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Generating Stellar Obliquity in Systems with Broken Protoplanetary Disks

Epstein-Martin, Marguerite and Becker, Juliette and Batygin, Konstantin (2022) Generating Stellar Obliquity in Systems with Broken Protoplanetary Disks. Astrophysical Journal, 931 (1). Art. No. 42. ISSN 0004-637X. doi:10.3847/1538-4357/ac5b79. https://resolver.caltech.edu/CaltechAUTHORS:20220523-165139000

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Abstract

Recent advances in submillimeter observations of young circumstellar nebulae have opened an unprecedented window into the structure of protoplanetary disks that has revealed the surprising ubiquity of broken and misaligned disks. In this work, we demonstrate that such disks are capable of torquing the spin axis of their host star, representing a hitherto unexplored pathway by which stellar obliquities may be generated. The basis of this mechanism is a crossing of the stellar spin precession and inner disk regression frequencies, resulting in adiabatic excitation of the stellar obliquity. We derive analytical expressions for the characteristic frequencies of the inner disk and star as a function of the disk gap boundaries and place an approximate limit on the disk architectures for which frequency crossing and the resulting obliquity excitation are expected, thereby illustrating the efficacy of this model. Cumulatively, our results support the emerging consensus that significant spin–orbit misalignments are an expected outcome of planet formation.


Item Type:Article
Related URLs:
URLURL TypeDescription
https://doi.org/10.3847/1538-4357/ac5b79DOIArticle
https://arxiv.org/abs/2203.04429arXivDiscussion Paper
ORCID:
AuthorORCID
Epstein-Martin, Marguerite0000-0001-9310-7808
Becker, Juliette0000-0002-7733-4522
Batygin, Konstantin0000-0002-7094-7908
Additional Information:© 2022. The Author(s). Published by the American Astronomical Society. Original content from this work may be used under the terms of the Creative Commons Attribution 4.0 licence. Any further distribution of this work must maintain attribution to the author(s) and the title of the work, journal citation and DOI. Received 2021 August 31; revised 2022 February 16; accepted 2022 March 4; published 2022 May 23. We would like to thank our referee, Rosemary Mardling, whose thoughtful insights significantly improved this work. J.C.B. has been supported by the Heising-Simons 51 Pegasi b postdoctoral fellowship. M.E.M. is supported by the Graduate Fellowship for STEM Diversity. This research is based in part upon work supported by NSF grant AST 2109276. K.B. thanks the David and Lucile Packard Foundation for their generous support. Software: pandas (McKinney 2010), IPython (Pérez & Granger 2007), matplotlib (Hunter 2007), scipy (Virtanen et al. 2020), numpy (Harris et al. 2020), Jupyter (Kluyver et al. 2016), Mathematica (Wolfram Research, Inc. 2020).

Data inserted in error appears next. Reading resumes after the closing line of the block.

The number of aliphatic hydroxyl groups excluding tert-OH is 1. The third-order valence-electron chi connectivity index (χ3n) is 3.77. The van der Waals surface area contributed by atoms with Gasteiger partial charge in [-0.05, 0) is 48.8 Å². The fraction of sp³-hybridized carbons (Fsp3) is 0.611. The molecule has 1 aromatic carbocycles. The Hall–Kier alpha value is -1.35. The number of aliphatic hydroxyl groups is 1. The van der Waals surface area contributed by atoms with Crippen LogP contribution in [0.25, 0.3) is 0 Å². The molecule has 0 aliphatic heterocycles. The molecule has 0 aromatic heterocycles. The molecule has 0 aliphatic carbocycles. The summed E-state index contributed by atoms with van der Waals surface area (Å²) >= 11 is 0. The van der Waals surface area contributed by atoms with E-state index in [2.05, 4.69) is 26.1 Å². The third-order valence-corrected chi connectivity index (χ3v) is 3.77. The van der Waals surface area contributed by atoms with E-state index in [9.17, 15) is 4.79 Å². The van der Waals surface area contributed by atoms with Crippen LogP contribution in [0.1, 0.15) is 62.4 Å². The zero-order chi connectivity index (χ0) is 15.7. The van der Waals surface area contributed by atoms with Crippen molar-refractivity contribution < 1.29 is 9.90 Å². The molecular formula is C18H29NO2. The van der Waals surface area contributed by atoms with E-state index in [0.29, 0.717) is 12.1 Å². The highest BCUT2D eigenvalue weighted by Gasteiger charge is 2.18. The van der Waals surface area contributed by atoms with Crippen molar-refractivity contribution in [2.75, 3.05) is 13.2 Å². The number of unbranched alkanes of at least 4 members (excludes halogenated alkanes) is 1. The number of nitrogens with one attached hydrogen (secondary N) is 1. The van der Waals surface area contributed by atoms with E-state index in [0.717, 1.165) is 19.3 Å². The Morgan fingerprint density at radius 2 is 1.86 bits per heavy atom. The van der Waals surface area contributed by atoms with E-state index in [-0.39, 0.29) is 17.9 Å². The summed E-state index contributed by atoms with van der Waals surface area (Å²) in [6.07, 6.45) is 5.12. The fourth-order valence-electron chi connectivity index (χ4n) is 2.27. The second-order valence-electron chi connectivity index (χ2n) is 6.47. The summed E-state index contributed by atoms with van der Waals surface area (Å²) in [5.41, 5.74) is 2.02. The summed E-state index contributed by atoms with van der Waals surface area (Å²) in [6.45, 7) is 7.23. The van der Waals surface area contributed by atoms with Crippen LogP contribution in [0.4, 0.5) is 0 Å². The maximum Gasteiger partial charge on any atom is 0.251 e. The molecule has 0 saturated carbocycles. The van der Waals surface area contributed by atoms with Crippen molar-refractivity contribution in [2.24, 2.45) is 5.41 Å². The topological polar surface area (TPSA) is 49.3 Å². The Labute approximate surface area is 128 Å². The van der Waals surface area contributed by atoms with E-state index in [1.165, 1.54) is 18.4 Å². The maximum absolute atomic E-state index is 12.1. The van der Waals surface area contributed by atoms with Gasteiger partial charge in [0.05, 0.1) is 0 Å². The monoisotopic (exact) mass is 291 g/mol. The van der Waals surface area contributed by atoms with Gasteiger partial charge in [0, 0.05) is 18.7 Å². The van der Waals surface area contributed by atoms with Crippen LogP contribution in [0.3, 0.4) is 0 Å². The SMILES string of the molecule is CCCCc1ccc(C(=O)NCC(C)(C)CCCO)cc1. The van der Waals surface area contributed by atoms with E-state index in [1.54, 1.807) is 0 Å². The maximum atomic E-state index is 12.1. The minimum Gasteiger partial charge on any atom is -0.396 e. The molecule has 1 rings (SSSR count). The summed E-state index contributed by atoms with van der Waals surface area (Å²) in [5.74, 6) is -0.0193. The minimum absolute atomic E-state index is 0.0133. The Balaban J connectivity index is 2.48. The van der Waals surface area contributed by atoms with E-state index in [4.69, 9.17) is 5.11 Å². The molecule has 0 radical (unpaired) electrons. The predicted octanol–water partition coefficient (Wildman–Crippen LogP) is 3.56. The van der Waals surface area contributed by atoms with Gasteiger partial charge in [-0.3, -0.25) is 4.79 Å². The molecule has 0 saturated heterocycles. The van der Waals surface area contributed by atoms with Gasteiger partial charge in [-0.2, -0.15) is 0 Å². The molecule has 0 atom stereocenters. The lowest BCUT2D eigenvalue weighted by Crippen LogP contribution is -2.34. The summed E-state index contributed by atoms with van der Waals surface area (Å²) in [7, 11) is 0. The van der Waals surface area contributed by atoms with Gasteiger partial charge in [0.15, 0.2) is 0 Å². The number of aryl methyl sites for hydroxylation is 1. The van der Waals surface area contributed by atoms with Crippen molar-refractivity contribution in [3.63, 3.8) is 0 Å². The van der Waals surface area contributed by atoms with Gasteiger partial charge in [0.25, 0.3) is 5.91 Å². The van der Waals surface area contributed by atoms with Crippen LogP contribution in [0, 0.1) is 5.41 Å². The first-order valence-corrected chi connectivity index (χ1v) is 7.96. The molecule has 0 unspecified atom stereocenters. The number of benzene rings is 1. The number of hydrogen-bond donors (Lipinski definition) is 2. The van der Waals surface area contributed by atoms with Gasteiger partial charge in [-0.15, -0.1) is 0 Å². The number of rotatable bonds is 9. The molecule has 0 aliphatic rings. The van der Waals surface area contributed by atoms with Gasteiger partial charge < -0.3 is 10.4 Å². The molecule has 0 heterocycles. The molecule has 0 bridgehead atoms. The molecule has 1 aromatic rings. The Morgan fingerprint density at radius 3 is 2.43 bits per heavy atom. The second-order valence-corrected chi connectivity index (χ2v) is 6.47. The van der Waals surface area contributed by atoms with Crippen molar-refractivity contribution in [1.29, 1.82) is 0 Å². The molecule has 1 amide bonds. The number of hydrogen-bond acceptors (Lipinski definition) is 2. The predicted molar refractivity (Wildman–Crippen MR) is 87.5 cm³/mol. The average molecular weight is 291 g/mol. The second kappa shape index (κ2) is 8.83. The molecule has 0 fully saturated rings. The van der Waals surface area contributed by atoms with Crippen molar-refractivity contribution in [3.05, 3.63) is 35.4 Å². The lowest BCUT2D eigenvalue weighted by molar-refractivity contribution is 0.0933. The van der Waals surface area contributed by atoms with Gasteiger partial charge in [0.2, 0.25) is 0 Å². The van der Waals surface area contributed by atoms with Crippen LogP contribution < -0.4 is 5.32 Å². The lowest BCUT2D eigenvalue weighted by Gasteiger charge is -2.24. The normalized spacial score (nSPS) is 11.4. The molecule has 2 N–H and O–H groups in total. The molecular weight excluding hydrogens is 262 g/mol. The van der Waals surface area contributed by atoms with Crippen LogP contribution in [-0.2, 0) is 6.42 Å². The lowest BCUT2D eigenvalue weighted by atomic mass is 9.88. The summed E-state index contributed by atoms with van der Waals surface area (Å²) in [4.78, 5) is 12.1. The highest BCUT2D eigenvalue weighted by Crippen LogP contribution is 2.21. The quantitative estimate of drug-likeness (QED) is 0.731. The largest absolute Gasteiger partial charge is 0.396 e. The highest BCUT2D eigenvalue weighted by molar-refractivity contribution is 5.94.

Funders:
Funding AgencyGrant Number
Heising-Simons Foundation51 Pegasi b Fellowship
NSF Graduate Research FellowshipUNSPECIFIED
NSFAST-2109276
David and Lucile Packard FoundationUNSPECIFIED
Subject Keywords:Planetary system formation; Planet formation; Protoplanetary disks; Pre-main sequence stars; Pre-main sequence; Stellar accretion disks
Issue or Number:1
Classification Code:Unified Astronomy Thesaurus concepts: Planetary system formation (1257); Planet formation (1241); Protoplanetary disks (1300); Pre-main sequence stars (1290); Pre-main sequence (1289); Stellar accretion disks (1579)
DOI:10.3847/1538-4357/ac5b79
Record Number:CaltechAUTHORS:20220523-165139000
Persistent URL:https://resolver.caltech.edu/CaltechAUTHORS:20220523-165139000
Official Citation:Marguerite Epstein-Martin et al 2022 ApJ 931 42
Usage Policy:No commercial reproduction, distribution, display or performance rights in this work are provided.
ID Code:114881
Collection:CaltechAUTHORS
Deposited By: George Porter
Deposited On:24 May 2022 17:16
Last Modified:24 May 2022 17:16

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